3 Neither cultivation nor seated meditation —
this is the pure Chan of Tathagata.

4 With sudden enlightenment to Tathagata Chan,
the six paramitas and myriad means
are complete within that essence.


1 Huangbo, T2012Ap381c1 2 Nirvana Sutra, T374p521b3; tr. Yamamoto 3 Mazu, X1321p3b23; tr. J. Jia 4 Yongjia, T2014p395c14; tr. from "The Sword of Wisdom"
Sentient Light
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Re: Thich Thien An on buddhanusmrti as zen meditation

Post by Sentient Light »

Astus wrote: Fri Aug 30, 2019 10:17 am That is (mis)taking zen to be a mind absorbed in a single object, however, such concentration practices are found in many systems even outside Buddhism.
I don't think you understand Pure Land thought very well. There is a uniqueness to the buddhanusmrti samadhi in that it is the Buddha that is the object. When samadhi is attained through Buddha-mindfulness, it is not simply quiescence that is achieved. When the adept is absorbed into the mind-made Buddha, this is precisely the direct recognition of one's own Buddhanature--it is kien tinh.

Are you trying to suggest that samadhi is not a core component of zen praxis? Or just that samadhi does not necessarily mean seeing one's true nature?
:buddha1: Nam mô A di đà Phật :buddha1:
:bow: Nam mô Quan Thế Âm Bồ tát :bow:
:bow: Nam mô Đại Thế Chi Bồ Tát :bow:

:buddha1: Nam mô Bổn sư Thích ca mâu ni Phật :buddha1:
:bow: Nam mô Di lặc Bồ tát :bow:
:bow: Nam mô Địa tạng vương Bồ tát :bow:
Bodhisattva509
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Re: Thich Thien An on buddhanusmrti as zen meditation

Post by Bodhisattva509 »

Astus wrote: Fri Aug 30, 2019 3:41 pm I'm questioning if single-pointed concentration can be qualified as zen meditation.
What are your qualifications as a teacher, if you don't mind me asking?
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Astus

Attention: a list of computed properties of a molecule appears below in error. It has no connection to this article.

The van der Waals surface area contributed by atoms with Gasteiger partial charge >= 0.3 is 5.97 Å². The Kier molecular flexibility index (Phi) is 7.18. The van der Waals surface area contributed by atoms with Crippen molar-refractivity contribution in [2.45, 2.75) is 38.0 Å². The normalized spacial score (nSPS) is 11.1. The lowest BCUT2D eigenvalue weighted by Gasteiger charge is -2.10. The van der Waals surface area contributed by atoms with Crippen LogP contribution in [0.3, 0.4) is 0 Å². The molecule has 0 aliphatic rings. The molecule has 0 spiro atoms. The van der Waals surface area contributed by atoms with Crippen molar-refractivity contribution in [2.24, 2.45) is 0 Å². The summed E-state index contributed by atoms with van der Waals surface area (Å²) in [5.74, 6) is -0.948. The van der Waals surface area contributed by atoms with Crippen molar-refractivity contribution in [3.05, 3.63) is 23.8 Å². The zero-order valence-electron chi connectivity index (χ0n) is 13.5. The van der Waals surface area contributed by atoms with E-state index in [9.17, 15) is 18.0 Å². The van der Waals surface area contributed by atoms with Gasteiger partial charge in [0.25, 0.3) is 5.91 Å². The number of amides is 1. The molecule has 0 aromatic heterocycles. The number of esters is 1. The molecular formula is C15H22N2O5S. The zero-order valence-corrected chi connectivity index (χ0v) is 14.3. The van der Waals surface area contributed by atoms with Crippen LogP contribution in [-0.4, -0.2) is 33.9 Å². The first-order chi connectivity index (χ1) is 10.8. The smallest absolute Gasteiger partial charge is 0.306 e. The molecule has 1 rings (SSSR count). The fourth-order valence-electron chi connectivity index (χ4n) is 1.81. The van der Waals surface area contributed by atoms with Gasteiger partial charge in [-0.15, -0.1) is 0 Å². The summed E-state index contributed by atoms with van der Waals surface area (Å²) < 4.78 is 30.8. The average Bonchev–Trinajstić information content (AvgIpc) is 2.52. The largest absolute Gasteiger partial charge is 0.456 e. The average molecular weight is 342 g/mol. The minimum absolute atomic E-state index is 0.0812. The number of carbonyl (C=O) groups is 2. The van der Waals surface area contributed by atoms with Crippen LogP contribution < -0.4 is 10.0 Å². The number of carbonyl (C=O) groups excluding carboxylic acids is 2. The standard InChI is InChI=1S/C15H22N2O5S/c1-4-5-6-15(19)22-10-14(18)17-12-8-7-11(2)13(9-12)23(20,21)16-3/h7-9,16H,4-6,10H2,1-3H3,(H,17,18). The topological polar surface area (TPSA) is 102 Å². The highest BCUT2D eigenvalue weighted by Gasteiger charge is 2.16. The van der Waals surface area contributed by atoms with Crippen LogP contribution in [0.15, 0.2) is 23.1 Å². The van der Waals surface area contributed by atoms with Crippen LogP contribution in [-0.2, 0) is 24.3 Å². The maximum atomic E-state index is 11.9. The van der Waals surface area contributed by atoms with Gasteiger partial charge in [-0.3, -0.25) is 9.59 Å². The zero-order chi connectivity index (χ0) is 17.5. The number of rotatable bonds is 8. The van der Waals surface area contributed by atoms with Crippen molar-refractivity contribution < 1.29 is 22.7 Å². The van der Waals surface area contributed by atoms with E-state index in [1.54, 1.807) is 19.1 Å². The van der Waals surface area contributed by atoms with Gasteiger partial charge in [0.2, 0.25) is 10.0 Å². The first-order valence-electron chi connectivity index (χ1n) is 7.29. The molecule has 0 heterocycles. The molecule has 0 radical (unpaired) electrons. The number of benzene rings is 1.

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Re: Thich Thien An on buddhanusmrti as zen meditation

Post by Astus »

Sentient Light wrote: Fri Aug 30, 2019 6:10 pmThere is a uniqueness to the buddhanusmrti samadhi in that it is the Buddha that is the object.
What difference does the object of awareness makes, when the only goal is to achieve one-pointed concentration? While the object can initially help, when one-pointedness is achieved, the object becomes irrelevant.
When samadhi is attained through Buddha-mindfulness, it is not simply quiescence that is achieved. When the adept is absorbed into the mind-made Buddha, this is precisely the direct recognition of one's own Buddhanature--it is kien tinh.
Why would that be? With concentration one can eventually attain various levels of dhyana. To turn concentration into wisdom, one must contemplate emptiness. To be absorbed in one's thought of a buddha, that in itself lacks insight and is not free from clinging.

'Whatever I think, that I see. The mind creates the Buddha. The mind itself sees him. The mind is the Buddha. The mind is the Tathāgata. The mind is my body, the mind sees the Buddha. The mind does not itself know the mind, the mind does not itself see the mind. A mind with conceptions is stupidity, a mind without conceptions is nirvana. There is nothing in these dharmas that can be enjoyed; they are all made by thinking. If thinking is nothing but empty, then anything that is thought is also utterly nonexistent.'
(Pratyutpannasamadhi Sutra, ch 2, BDK ed, p 26)

'To be enlightened to this Dharma is to be without thought. To be without recollection, without attachment, to not activate the false and deceptive—this is to allow one’s self[-suchness]-nature to function. To use wisdom to contemplate all the dharmas without grasping or rejecting is to see the nature and accomplish the enlightenment of buddhahood.'